I would definitely consider buying an AIO next time I'm in the market for a new PC if newest AIOs really are far more easily upgraded than previous generations, as the thought of not being able to replace components was the main thing that has always put me off them. So thanks for the heads up Bob!

Posted by:

23 Mar 2012

I "love" Ask Bob Rankin. This was a very helpful article.

Posted by:

Frank Woodman Jr
23 Mar 2012

I just wish that the computer manufactures would wake up and make tv tuner cards a regular feature on these units.

They make a lot more sense when you also get a tv as well as a computer for basically the same price. I would tell anyone getting one to be sure it can take a tv tuner card. With that you have a great device for DVR, Movies, as well as a great computer.

Posted by:

23 Mar 2012

What a timely article.

My desktop PC is kaput and I do not think worth repairing. I look to upgrade to i7 and a big screen. (Though my Dell Ultrasharp 21 inch is excellent and was £800 alone, at the time.

An AIO seems the answer, and will complement my ASUS laptop. Problem: Which one to buy?

Something I learned has knocked me sideways. A 27 inch Mac seems to have a screen resolution approaching 3,000 pixels across. I cannot get my head around this as I was under the impression the highest resolution was 1080p, which is what all other monitors and all other AIOs are maxing at, apparently. I quote Apple, "The 21.5-inch iMac features 1920-by-1080 HD resolution. Apple engineers could simply have stretched that resolution up and out for the 27-inch iMac. Instead, they took the display well beyond HD with 2560-by-1440 resolution. That’s 78 percent more pixels than the 21.5-inch iMac display."

Could you comment upon this aspect, please? I suppose I could get the big Mac and load it with Windows, as all my (expensive) software is for Windows OS but that seems slightly silly and, besides, as you say the iMac is not yet getting hardware we expect for that level of expenditure.

Thanks, Bob, and anyone else looking in on this conundrum.

Posted by:

Igor F.Naftul'eff
23 Mar 2012

I have played with one, and honestly would never consider buying it. Too inconvenient, and their target group is obviously only those who need more space on their desks. Mine is 7 by 3 feet, and even with a scanner, a tower PS, a laptop (connected to the 'Net 24x365/366), a monitor. a keyboard, and two printers. I still have about 2 sq.feet to spare.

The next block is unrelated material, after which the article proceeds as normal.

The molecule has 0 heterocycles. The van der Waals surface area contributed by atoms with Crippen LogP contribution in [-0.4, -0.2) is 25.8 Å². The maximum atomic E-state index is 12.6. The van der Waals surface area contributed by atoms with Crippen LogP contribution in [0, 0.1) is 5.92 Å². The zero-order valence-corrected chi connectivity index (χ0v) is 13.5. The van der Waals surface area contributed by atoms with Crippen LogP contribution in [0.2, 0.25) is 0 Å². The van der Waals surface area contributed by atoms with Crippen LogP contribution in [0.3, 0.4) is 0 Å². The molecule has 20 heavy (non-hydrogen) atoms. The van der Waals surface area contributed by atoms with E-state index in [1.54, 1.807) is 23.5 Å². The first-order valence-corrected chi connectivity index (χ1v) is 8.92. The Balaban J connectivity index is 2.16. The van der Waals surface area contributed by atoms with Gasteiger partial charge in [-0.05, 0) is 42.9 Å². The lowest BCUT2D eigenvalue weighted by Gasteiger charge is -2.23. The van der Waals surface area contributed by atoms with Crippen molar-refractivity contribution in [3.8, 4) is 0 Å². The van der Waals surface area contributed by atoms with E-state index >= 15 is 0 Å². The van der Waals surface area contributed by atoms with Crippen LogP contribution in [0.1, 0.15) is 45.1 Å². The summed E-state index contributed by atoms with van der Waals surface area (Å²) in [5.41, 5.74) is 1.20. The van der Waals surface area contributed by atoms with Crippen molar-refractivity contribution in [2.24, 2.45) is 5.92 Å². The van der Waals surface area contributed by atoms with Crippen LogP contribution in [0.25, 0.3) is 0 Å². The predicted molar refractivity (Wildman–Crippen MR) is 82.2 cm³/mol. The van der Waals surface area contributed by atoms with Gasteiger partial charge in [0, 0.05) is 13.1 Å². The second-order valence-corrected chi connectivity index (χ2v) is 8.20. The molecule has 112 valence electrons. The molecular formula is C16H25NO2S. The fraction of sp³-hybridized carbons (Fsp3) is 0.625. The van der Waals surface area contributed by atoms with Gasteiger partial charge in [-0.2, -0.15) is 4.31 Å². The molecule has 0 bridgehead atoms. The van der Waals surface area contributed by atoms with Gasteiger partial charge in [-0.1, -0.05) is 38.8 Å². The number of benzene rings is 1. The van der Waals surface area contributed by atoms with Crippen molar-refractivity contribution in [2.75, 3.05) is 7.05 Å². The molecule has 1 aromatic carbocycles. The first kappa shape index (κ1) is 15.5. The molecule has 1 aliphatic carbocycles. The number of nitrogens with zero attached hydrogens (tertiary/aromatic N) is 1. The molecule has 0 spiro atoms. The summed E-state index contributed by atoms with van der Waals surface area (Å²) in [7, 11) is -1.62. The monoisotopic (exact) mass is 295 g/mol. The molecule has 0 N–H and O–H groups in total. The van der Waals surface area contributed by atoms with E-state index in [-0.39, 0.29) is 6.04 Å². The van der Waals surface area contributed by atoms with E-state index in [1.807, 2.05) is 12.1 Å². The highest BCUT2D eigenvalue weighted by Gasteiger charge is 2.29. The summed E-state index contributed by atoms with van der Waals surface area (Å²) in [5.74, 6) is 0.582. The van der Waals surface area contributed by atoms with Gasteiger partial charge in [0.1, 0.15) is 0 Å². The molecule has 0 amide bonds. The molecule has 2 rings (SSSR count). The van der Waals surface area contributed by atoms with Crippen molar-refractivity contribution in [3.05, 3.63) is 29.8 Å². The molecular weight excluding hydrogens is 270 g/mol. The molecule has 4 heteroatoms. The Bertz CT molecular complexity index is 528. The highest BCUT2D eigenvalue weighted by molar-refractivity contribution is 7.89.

Posted by:

24 Mar 2012

I cannot understand the allure of AIO vis-a-vis reasonably robust notebook computers.

Posted by:

24 Mar 2012

As always, I'll just stick with tried and true dependability, rather than just jumping on the bandwagon of the latest fad.

Posted by:

24 Mar 2012

I do have an old iMac (not upgradable) & pc at work, but I would buy an AIO pc for all the reasons you mentioned in your article. Thank you.

Posted by:

24 Mar 2012

I love my iMac....and why would I need space to upgrade (chief complaint against AIOs) when it already comes with everything in it.

Posted by:

David Pike
26 Mar 2012

You forgot to mention the ASUS AIO's. Probably the best of the lot.

Posted by:

Linda Thompson
26 Mar 2012

I am so old school I doubt I would buy one even if I could afford it! My daughter has an AIO HP fully loaded and has touch screen.Every time I go there I see a million finger prints all over the screen because the kids use it also.
I just bought a really nice HP slim and I couldnt be happier.It came with a terrabyte of space and the on sale price was only $330.
I have a very old crt moniter that has a huge screen and weighs more than I do but the display is wonderful!
I guess you think I am wierd but I dont have pixel problems and I like the fact that I can interchange things when I want to and not be restricted with an AIO.
* just my humble opinion..*

Posted by:

Ashraf Sabry
28 Mar 2012

Do these AIO's have batteries like laptops? This is important to me as power goes out sometimes in my district.

Posted by:

John Giere
22 Apr 2012

Why don't articles like this talk about the new, but not on the market yet, Vizio all in one. Is there no information available for this product? It sounds like this all in one has it all together

Posted by:

22 Apr 2012

Hmmmmm, not much mention of HP AIO's. Was that an indication that you don't approve of them in general, or maybe that you don't think they are worthy?

I don't own one and maybe never will, but from what I have seen in the past, it seems like HP was one of the leaders in AIO's as well as touch.

I think many would be interested in your views of the HP AIOs.

Thanks for your atitcles, I read them often and they have helped me a lot.

Sincerely, Bill

Posted by:

23 Apr 2012

Who puts a tower on their desk? The last thing I need is all the cords connected to my tower cluttering up my desk space. And as pointed out, when an AIO breaks the whole thing goes out for repairs. With my tower I simply replace what needs replacing. I know of a few businesses which are already regretting their purchases of their troublesome AIOs. No thanks!

Posted by:

23 Apr 2012

I stumbled on to a HP AIO after my laptop died (not the hard drive, the motherboard. I have been very happy with it, especially the HD screen. I subsequently purchased another laptop, but find that I usually go to the AIO. Despite having a touch screen, I use the mouse about 99% of the time. These are not laptops, and are not battery operated, but I devised a carrier so that I can take the computer to do work at clients offices, which I used to do on the laptop.

Posted by:

Dell James
23 Apr 2012

I have a Packard Bell AIO and, boy, is it quiet. I love it. That aside, I may change my mind. I think something's wrong with the graphics. What're the odds it'll die on me the instant the guarantee runs out.